Up until now, civilization has done its best to put Man at the top, and Woman at the bottom of society’s hierarchical structure. I always attributed this to simple social zoology where the ‘alpha male’ heads the group. That may still be a primal reason, but I saw something else while pondering the dynamics of male-female relationships.
I suspect that civilization’s cultures develop their traditions similar to how other animals develop their traditions, i.e., end up acting in the ways they do. No one individual actively creates a traditional way of behavior, yet populations end up actively engaging in traditional behaviors for generations… until circumstances shift. For ants, such shifts lead to changes via biological evolution. For humans, I’d say such shifts lead to changes via cultural evolution. Even so, societies of men, mice, or ants share some deeply similar characteristics. (See Ant Are Us).
Shifting circumstances result in evolutionary change, whether biological or cultural. That’s how we humans, ants, and all, arrived at where we are today. Take your deepest intuitive sense of what makes humans tick and picture the unimaginable changes that lie ahead for us now that the age of electricity is rolling along — Full steam ahead! Here are some connections I see.
A post agricultural-revolution world
Besides the ‘alpha-male’ source spring for culture’s idiosyncrasies was the practical necessity of maintaining social harmony in a post agricultural-revolution world. With the advent of agriculture, large populations of less intimately connected people were pulled together to make the new system work. Gone was the deep life-long bonding between individuals of the small hunter-gatherer group. That was just asking for trouble within the group (i.e., internecine feuds).
This is where a cultural paradigm and its traditions really help stabilize society. It gives less connected individuals at least an illusion of connection by sharing the same music, food, dress, religion, beliefs, etc. The most stabilizing aspects are those that help hold the family together. Family stability is the bedrock of culture and civilization as a whole. Lose that, and it becomes every man and woman for them self. Chaos! So what paradigm and traditions will do the job?
This is getting more involved than I thought, but press on lightly I will. Answering what paradigm most effectively holds culture together requires me returning to my original morning musings: What keeps the dynamics of male-female relationships either working or leads to their demise?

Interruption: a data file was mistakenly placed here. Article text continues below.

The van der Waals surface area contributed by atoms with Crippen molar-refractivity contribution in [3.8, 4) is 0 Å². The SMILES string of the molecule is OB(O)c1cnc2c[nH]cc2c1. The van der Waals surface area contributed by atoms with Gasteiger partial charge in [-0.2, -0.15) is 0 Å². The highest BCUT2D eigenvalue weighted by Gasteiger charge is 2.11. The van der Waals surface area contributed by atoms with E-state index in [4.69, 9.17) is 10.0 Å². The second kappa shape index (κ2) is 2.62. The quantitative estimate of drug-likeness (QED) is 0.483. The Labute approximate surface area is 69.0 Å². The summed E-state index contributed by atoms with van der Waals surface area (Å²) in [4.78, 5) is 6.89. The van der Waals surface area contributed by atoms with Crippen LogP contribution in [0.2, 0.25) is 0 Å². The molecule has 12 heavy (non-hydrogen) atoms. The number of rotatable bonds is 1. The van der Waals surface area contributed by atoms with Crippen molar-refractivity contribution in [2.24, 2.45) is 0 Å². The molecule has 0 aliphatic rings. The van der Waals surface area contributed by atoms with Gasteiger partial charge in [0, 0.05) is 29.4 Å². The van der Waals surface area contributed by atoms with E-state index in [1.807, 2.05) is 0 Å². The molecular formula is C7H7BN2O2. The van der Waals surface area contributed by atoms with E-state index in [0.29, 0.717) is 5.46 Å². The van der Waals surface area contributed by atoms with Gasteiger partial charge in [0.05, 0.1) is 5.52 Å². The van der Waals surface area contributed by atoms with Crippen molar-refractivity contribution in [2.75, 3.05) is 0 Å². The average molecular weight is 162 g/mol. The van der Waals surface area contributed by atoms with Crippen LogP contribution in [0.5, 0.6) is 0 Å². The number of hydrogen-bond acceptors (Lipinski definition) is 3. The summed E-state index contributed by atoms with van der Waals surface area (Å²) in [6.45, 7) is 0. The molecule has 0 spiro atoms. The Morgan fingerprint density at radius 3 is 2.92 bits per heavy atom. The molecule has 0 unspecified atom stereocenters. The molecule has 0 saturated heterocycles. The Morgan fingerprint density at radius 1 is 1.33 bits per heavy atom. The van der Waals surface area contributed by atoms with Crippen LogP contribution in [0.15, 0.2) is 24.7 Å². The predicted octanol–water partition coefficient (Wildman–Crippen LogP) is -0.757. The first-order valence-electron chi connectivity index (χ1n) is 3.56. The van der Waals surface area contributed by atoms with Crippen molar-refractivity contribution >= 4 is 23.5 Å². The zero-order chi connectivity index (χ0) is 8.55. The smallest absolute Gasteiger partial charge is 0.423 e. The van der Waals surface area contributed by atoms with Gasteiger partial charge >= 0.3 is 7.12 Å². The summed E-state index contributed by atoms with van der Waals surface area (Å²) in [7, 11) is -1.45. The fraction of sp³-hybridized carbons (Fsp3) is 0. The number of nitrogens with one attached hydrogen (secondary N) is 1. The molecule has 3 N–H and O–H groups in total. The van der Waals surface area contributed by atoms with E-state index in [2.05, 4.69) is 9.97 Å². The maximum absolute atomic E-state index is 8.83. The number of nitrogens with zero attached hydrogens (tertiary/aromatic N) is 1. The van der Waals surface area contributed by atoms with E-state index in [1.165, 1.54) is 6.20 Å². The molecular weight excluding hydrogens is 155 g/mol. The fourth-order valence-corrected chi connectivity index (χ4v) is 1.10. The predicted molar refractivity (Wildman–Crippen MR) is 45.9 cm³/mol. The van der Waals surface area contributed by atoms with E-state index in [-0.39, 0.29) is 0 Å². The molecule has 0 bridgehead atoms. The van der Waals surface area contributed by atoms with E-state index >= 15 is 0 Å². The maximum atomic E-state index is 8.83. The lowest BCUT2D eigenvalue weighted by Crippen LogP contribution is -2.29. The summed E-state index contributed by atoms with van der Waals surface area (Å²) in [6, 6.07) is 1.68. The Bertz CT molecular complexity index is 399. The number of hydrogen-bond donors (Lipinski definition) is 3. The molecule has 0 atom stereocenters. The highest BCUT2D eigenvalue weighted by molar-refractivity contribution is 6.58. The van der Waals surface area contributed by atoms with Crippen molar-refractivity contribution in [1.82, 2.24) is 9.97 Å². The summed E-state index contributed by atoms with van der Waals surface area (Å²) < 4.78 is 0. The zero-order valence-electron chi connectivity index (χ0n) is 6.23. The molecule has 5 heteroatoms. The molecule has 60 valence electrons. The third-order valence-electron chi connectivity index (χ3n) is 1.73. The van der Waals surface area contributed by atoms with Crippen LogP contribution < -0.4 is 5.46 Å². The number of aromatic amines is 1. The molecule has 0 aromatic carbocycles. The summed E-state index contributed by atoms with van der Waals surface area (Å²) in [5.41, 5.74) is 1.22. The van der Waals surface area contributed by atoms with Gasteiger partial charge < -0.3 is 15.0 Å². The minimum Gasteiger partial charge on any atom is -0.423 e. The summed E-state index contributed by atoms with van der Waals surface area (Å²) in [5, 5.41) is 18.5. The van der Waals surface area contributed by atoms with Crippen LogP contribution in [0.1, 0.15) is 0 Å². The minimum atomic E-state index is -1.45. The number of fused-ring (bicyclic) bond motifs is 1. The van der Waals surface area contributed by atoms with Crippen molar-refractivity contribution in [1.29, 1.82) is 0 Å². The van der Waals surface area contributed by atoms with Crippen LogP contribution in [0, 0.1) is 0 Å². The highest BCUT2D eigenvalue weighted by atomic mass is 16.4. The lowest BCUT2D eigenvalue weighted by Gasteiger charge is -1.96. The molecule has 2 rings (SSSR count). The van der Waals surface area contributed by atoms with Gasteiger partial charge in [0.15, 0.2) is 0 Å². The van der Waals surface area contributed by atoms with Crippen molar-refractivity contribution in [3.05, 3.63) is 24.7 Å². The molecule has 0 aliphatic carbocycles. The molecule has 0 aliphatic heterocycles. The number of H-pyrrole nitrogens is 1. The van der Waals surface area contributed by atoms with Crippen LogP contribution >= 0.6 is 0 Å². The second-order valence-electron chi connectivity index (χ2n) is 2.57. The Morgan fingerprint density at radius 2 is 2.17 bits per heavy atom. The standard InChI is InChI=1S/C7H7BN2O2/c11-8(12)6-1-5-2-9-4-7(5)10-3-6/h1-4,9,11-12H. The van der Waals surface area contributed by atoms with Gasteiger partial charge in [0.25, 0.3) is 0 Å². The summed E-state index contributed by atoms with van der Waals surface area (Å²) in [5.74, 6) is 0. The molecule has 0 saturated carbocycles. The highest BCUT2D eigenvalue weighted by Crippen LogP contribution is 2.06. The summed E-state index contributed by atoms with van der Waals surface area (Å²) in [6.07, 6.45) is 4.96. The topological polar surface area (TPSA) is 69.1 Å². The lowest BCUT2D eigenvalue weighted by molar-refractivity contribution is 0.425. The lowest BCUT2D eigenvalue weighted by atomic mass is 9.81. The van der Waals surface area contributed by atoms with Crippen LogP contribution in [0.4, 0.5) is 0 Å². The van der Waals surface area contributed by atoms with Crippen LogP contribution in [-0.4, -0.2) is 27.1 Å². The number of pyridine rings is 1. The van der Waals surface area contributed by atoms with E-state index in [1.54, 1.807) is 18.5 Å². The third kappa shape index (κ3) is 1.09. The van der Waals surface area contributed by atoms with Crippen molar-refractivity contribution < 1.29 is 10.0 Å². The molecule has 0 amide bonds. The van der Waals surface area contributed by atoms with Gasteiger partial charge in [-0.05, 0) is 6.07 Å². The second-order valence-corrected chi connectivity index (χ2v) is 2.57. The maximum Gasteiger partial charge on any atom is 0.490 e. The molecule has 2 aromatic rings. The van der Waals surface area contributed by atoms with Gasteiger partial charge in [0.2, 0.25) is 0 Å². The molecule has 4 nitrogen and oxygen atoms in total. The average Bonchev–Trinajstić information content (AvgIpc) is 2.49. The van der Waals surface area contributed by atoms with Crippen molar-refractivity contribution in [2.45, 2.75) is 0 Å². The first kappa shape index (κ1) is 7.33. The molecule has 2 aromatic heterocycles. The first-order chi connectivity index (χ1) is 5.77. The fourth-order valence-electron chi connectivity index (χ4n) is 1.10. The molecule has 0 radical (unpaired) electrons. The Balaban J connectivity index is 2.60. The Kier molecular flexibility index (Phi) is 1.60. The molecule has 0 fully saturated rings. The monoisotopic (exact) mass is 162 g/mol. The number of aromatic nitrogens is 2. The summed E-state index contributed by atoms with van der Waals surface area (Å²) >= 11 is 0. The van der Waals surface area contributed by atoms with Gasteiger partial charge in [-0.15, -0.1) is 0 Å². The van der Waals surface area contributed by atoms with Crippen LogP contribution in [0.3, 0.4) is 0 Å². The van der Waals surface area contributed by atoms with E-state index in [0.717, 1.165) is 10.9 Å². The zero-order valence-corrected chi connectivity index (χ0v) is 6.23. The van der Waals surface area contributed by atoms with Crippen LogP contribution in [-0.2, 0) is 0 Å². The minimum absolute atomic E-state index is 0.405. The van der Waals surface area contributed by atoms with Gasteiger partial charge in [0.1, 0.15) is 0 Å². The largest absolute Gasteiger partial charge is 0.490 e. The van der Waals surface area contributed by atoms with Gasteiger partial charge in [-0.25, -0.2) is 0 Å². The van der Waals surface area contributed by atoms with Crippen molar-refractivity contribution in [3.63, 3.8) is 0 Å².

When a woman feels she ‘owns’ her man lock stock and barrel she is more likely to roam, innately on the look out for another fit father prospect. The same applies to when a man feels he ‘owns’ his woman. As the female is the cornerstone of primate nesting practice, culture (especially post agricultural revolution) inevitably evolved the paradigm that favors keeping woman in the lower, less mobile position. This, along with ‘alpha-male’ status, accounts for “Why Man is King”. The Venus of Willendorf figurine hints that things were a bit different during the hunter-gather times. Now this scenario rests on the premise that we are not truly innately monogamous. No truly hierarchical animal (1), ape or otherwise, is monogamous to my knowledge. The two, hierarchy and monogamy are a little like oil and water; they are not mutually supportive. There’s more to it, naturally. In addition, even if I’m wrong about the hierarchy / monogamy part, the overall story is the same, so on with the story…
Industrialization and the birth of the electric-age
The advent of industrialization and modern, market economies made this Man is King model increasingly obsolete. This made the ‘women’s lib’ and the other social movements over the last century inevitable. Where does humanity go from here? Who knows? All I am certain about is that the Electric-Age is perhaps the most profound change in circumstance to visit humanity since our ancestors harnessed fire, or if not that, since the agricultural revolution. Chapter 51 says circumstances bring us to maturity. In the macro sense of that maturing process, it is easy to imagine how profoundly up in the air everything is once again. The paradigm is a-changing. The past being our only guide pretty much means we have no idea what we are doing. We are like children, born into a new world stumbling along and feeling our way forward. There may come a time when society actually embraces the Taoist paradigm / worldview. I won’t be holding my breath!
(1) See http://anthro.palomar.edu/behavior/behave_2.htm for details on primate behavior. My hypothesis rests on what constitutes a truly hierarchical animal. Clearly, we are more an egalitarian than a hierarchical primate. That cooperative trait accounts for much of our survival success. However, our shift to a settled agrarian life required a more hierarchical social structure of civilization.